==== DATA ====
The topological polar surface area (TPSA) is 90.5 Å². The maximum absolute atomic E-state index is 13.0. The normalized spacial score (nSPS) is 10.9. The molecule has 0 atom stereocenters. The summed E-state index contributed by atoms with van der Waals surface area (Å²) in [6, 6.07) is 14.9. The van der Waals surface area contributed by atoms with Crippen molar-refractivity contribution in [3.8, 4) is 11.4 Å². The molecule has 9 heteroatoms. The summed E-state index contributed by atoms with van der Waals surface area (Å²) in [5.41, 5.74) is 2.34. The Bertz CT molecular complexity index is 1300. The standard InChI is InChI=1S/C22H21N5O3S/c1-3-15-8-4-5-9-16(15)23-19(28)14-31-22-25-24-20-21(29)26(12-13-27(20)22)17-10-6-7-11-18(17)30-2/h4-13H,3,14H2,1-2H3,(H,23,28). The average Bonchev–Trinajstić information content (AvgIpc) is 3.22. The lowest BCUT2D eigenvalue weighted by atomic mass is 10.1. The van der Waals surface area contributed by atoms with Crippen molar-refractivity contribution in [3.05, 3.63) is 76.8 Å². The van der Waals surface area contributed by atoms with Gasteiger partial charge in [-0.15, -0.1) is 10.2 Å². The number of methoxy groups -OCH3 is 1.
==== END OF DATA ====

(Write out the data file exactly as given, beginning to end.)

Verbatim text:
The topological polar surface area (TPSA) is 90.5 Å². The maximum absolute atomic E-state index is 13.0. The normalized spacial score (nSPS) is 10.9. The molecule has 0 atom stereocenters. The summed E-state index contributed by atoms with van der Waals surface area (Å²) in [6, 6.07) is 14.9. The van der Waals surface area contributed by atoms with Crippen molar-refractivity contribution in [3.8, 4) is 11.4 Å². The molecule has 9 heteroatoms. The summed E-state index contributed by atoms with van der Waals surface area (Å²) in [5.41, 5.74) is 2.34. The Bertz CT molecular complexity index is 1300. The standard InChI is InChI=1S/C22H21N5O3S/c1-3-15-8-4-5-9-16(15)23-19(28)14-31-22-25-24-20-21(29)26(12-13-27(20)22)17-10-6-7-11-18(17)30-2/h4-13H,3,14H2,1-2H3,(H,23,28). The average Bonchev–Trinajstić information content (AvgIpc) is 3.22. The lowest BCUT2D eigenvalue weighted by atomic mass is 10.1. The van der Waals surface area contributed by atoms with Crippen molar-refractivity contribution in [3.05, 3.63) is 76.8 Å². The van der Waals surface area contributed by atoms with Gasteiger partial charge in [-0.15, -0.1) is 10.2 Å². The number of methoxy groups -OCH3 is 1.